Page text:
Axford Mansion

The Axford Mansion is San Francisco Landmark No. 133 and was built in 1877 by William Axford. He and his brother had immigrated to the United States from Scotland during the Civil War; utilizing their skills as metalsmiths and ironworkers, they produced cannon shot for the Northern army. William eventually moved west and settled in San Francisco. Old San Francisco city directories describe him as living in what is now the Mission District until 1877. The directory for that year records Mr. Axford as living at the “North West corner of Noe and 25th Streets.” Mr. Axford was owner of the Mission Iron Works and the Enterprise Ironworks.

The house together with the carriage house and another building to the west is an example of early rural scale development in the neighborhood. Although city records indicate this house was built when the Italianate style was popular, the square bay windows are typical of the Stick Eastlake period. The cornice brackets, panelized frieze and bay window bases are also characteristic Italianate features. The Queen Anne style porch is a later addition, as is the classical revival window molding on the southern rear face of the building. Some cornice trim may be missing from the second story windows. The carriage house retains its hay lift at the corner.

The original iron fence that still surrounds Axford House, as well as the filigreed railing that no longer graces the roof, were forged by Axford in his foundry. The furnace-hot metal was cooled by Noe Valley well water, which was carried to the surface by a previously extant windmill pump. City water was not provided to the property until 1905.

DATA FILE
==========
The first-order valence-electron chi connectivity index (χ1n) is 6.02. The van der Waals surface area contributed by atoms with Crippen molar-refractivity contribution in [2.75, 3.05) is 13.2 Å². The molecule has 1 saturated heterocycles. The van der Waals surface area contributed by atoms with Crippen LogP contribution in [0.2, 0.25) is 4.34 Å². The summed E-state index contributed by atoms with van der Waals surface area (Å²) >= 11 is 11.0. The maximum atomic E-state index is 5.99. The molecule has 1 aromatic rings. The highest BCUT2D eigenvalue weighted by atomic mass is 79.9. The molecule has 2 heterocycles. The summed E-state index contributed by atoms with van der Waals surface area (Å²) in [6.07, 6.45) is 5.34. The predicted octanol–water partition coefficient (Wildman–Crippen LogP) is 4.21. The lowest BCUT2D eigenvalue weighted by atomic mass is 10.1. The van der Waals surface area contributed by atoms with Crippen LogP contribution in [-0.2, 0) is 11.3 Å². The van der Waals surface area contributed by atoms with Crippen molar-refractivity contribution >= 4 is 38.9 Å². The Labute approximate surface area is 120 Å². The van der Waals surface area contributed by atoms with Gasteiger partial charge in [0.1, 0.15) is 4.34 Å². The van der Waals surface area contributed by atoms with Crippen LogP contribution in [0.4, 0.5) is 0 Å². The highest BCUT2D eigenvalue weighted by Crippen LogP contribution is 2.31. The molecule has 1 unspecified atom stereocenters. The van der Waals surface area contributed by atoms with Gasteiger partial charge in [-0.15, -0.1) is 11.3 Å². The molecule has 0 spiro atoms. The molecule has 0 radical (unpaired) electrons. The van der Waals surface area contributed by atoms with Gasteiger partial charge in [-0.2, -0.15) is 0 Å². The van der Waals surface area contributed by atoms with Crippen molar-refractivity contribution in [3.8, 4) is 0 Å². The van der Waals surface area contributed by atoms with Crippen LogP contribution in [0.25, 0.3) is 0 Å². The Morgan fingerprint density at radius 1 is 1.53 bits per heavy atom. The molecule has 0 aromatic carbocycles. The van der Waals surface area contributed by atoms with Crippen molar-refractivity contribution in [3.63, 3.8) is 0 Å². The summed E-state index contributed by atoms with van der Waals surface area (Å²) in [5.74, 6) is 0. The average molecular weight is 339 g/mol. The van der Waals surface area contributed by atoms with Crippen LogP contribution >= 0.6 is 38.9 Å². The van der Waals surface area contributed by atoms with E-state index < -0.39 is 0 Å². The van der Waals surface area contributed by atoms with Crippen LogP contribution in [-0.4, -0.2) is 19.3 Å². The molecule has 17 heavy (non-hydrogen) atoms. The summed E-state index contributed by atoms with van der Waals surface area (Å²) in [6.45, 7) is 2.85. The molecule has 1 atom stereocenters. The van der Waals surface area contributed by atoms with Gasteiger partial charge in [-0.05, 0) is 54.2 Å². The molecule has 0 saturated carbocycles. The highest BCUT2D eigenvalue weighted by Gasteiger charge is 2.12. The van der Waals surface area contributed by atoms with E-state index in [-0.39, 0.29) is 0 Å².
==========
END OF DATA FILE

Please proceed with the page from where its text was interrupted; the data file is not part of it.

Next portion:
In the 19th century, Axford House was adorned with its original false Mansard roof and decorative cresting; it stood surrounding by unpaved streets and atop the Carriage House—which originally was built by Axford as a metal foundry called the Columbia Iron Works- sat a windmill used to bring water to the surface from a well on the property.

Structural changes to Axford House have been relatively minor over the 130 years since it was built. The one exception is the present day kitchen and the master bathroom above it. The foundry (Carriage House) and main house were not connected originally; the earlier kitchen occupied the dining room that is now in use. During the late 19th or early 20th Century, the upstairs bathroom and the kitchen area were added. The contemporary kitchen has been efficiently re-designed by the owners.

In the 1990’s Bradbury & Bradbury wallpapers were added, covering walls that once were adorned (and in places still are) with old decorative papers.